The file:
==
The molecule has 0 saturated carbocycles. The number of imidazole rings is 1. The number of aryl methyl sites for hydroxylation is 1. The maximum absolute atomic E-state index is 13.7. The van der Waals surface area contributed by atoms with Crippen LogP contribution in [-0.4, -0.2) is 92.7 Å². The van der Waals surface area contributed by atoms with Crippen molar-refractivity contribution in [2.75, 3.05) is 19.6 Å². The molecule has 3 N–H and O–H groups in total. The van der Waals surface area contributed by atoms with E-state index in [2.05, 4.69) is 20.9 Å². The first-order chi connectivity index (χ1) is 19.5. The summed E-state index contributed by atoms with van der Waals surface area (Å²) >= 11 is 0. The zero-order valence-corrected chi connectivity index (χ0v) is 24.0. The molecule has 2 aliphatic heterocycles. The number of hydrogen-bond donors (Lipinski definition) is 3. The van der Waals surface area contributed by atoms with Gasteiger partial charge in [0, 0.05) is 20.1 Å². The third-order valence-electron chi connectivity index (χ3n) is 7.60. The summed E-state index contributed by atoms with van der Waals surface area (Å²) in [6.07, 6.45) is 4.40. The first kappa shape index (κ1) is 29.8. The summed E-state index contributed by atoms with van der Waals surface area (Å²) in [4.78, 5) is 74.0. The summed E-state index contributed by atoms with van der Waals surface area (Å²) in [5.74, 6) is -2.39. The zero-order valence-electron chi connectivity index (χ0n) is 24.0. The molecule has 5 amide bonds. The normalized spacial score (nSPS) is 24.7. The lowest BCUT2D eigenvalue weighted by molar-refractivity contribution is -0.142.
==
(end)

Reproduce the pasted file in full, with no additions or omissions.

The molecule has 0 saturated carbocycles. The number of imidazole rings is 1. The number of aryl methyl sites for hydroxylation is 1. The maximum absolute atomic E-state index is 13.7. The van der Waals surface area contributed by atoms with Crippen LogP contribution in [-0.4, -0.2) is 92.7 Å². The van der Waals surface area contributed by atoms with Crippen molar-refractivity contribution in [2.75, 3.05) is 19.6 Å². The molecule has 3 N–H and O–H groups in total. The van der Waals surface area contributed by atoms with E-state index in [2.05, 4.69) is 20.9 Å². The first-order chi connectivity index (χ1) is 19.5. The summed E-state index contributed by atoms with van der Waals surface area (Å²) >= 11 is 0. The zero-order valence-corrected chi connectivity index (χ0v) is 24.0. The molecule has 2 aliphatic heterocycles. The number of hydrogen-bond donors (Lipinski definition) is 3. The van der Waals surface area contributed by atoms with Gasteiger partial charge in [0, 0.05) is 20.1 Å². The third-order valence-electron chi connectivity index (χ3n) is 7.60. The summed E-state index contributed by atoms with van der Waals surface area (Å²) in [6.07, 6.45) is 4.40. The first kappa shape index (κ1) is 29.8. The summed E-state index contributed by atoms with van der Waals surface area (Å²) in [4.78, 5) is 74.0. The summed E-state index contributed by atoms with van der Waals surface area (Å²) in [5.74, 6) is -2.39. The zero-order valence-electron chi connectivity index (χ0n) is 24.0. The molecule has 5 amide bonds. The normalized spacial score (nSPS) is 24.7. The lowest BCUT2D eigenvalue weighted by molar-refractivity contribution is -0.142.